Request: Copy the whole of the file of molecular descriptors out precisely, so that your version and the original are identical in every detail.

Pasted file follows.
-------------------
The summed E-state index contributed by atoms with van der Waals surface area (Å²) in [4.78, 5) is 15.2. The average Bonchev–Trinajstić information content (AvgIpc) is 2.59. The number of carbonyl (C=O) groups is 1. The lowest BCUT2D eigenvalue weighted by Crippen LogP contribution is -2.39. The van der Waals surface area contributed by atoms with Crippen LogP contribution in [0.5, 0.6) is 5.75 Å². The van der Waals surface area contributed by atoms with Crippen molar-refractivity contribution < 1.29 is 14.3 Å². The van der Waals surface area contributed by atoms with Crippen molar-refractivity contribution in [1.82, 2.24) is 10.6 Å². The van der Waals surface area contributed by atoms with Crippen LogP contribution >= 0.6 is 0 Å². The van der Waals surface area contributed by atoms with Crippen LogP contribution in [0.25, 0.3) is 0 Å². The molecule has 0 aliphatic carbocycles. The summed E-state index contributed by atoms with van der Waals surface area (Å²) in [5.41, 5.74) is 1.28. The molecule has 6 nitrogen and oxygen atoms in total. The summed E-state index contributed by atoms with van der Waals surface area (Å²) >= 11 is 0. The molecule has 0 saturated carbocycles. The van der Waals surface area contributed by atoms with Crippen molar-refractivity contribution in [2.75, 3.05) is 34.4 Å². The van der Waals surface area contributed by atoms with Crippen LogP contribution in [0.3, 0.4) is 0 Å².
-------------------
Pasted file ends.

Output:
The summed E-state index contributed by atoms with van der Waals surface area (Å²) in [4.78, 5) is 15.2. The average Bonchev–Trinajstić information content (AvgIpc) is 2.59. The number of carbonyl (C=O) groups is 1. The lowest BCUT2D eigenvalue weighted by Crippen LogP contribution is -2.39. The van der Waals surface area contributed by atoms with Crippen LogP contribution in [0.5, 0.6) is 5.75 Å². The van der Waals surface area contributed by atoms with Crippen molar-refractivity contribution < 1.29 is 14.3 Å². The van der Waals surface area contributed by atoms with Crippen molar-refractivity contribution in [1.82, 2.24) is 10.6 Å². The van der Waals surface area contributed by atoms with Crippen LogP contribution >= 0.6 is 0 Å². The van der Waals surface area contributed by atoms with Crippen LogP contribution in [0.25, 0.3) is 0 Å². The molecule has 0 aliphatic carbocycles. The summed E-state index contributed by atoms with van der Waals surface area (Å²) in [5.41, 5.74) is 1.28. The molecule has 6 nitrogen and oxygen atoms in total. The summed E-state index contributed by atoms with van der Waals surface area (Å²) >= 11 is 0. The molecule has 0 saturated carbocycles. The van der Waals surface area contributed by atoms with Crippen molar-refractivity contribution in [2.75, 3.05) is 34.4 Å². The van der Waals surface area contributed by atoms with Crippen LogP contribution in [0.3, 0.4) is 0 Å².